Monday, November 7, 2011

Racial Profiling in Admissions in California

Governor Jerry Brown vetoed a bill that would have restored racial and ethnic preferences for admission to California’s public colleges and universities. Bill, SB 185, was in effect an attempt to undo what California voters accomplished in 1996, when they passed Proposition 209, the measure that amended the state’s constitution to read:

The state shall not discriminate against, or grant preferential treatment to, any individual or group on the basis of race, sex, color, ethnicity, or national origin in the operation of public employment, public education, or public contracting.

This isn't the first attempt to rescind the proposition.

This bill would authorize the University of California and the California State University to consider race, gender, ethnicity, and national origin, along with other relevant factors, in undergraduate and graduate admissions, to the maximum extent permitted by the 14th Amendment to the United States Constitution, Section 31 of Article I of the California Constitution, and relevant case law.

Universities continue to work towards creative enrollment procedures to draw students from a variety of backgrounds into higher education. Others prefer to work with the distinctions of being intentional with identifying racial differences.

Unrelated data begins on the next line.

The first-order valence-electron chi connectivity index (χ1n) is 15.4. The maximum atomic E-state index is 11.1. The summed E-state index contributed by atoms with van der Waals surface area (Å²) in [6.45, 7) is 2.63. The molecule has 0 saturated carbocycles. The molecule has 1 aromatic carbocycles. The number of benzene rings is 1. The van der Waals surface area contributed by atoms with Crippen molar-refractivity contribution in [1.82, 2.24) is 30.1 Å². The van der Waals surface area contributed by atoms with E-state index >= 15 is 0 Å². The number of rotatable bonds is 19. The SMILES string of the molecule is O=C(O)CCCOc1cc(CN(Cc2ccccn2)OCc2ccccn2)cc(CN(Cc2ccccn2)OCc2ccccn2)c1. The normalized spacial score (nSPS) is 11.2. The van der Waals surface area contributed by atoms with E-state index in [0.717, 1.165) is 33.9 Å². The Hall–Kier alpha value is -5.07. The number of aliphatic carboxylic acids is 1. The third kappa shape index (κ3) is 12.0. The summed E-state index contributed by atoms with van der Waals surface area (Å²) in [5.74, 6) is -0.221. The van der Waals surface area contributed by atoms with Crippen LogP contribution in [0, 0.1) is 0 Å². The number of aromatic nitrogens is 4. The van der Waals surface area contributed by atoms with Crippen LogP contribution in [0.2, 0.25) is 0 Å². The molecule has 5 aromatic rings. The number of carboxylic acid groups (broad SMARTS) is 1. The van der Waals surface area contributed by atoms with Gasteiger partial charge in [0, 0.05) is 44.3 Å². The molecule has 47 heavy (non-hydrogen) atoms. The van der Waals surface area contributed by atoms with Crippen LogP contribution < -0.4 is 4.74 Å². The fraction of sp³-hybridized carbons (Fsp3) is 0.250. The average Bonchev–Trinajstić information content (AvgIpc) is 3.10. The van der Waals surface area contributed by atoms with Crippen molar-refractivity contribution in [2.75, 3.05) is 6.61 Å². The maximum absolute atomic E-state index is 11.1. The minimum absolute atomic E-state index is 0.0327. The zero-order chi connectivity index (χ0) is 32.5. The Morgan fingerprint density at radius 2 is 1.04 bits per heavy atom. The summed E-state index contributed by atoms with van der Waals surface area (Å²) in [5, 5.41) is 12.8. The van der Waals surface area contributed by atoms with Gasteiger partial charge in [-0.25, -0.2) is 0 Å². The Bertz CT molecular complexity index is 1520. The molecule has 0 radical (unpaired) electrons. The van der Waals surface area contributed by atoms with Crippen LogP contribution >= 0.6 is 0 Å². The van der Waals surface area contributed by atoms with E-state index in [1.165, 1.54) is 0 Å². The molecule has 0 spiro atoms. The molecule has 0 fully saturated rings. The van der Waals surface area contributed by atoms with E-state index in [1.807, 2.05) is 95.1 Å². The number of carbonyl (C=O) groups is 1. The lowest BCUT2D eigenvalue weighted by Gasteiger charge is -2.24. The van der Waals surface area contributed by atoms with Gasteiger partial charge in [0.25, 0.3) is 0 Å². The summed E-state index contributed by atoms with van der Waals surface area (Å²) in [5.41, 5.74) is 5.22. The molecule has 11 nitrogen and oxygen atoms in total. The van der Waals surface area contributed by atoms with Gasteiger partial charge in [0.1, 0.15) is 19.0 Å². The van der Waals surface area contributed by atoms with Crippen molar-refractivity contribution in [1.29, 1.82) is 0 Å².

What are your thoughts on the attempts to re-introduce racial profiling in enrolment?

Thursday, November 3, 2011

NAS Challenges Public Race-Based Admissions

The National Association of Scholars, along with others, filed an amicus brief with the High Court stating public universities violate the Constitution if they use applicants' race as a factor to decide on admissions.

The particular case in question stems from a University of Texas student Abigail Fisher who was denied admission to UT-Austin based, as she suggests, the university's admissions policy that screens applicants for racial background (she's Caucasian). UT-Austin considers an applicant's race, with favoritism for African-Americans and Hispanics.

"Judging applicants to a public university on the basis of their skin color isn't just unfair, it is unconstitu­tional," said Sharon L. Browne, a principal attorney with Pacific Legal Foundation. "Teaching students that they are defined not by their hard work, but by their skin color, violates core concepts of equal opportunity and core principles of the Equal Protection Clause."

On one hand you want a racially diverse group, initially rulings that permitted this type of 'discrimination' did so with the intent of increasing diversity in the classroom and attempting to enable? under privileged students to access post-secondary programs.

Conversely, race is not always an accurate determinant for diversity. Skin color does not necessarily imply very different socio-economic or even cultural backgrounds.

According to Browne applicants who are most discriminated against by UT-Austin's policy are Asians. "Admissions statistics bear this out," said Browne. "Asian Americans need an average SAT score of 1,322 to be admitted, compared to 1,193 for Hispanics.

Your thoughts?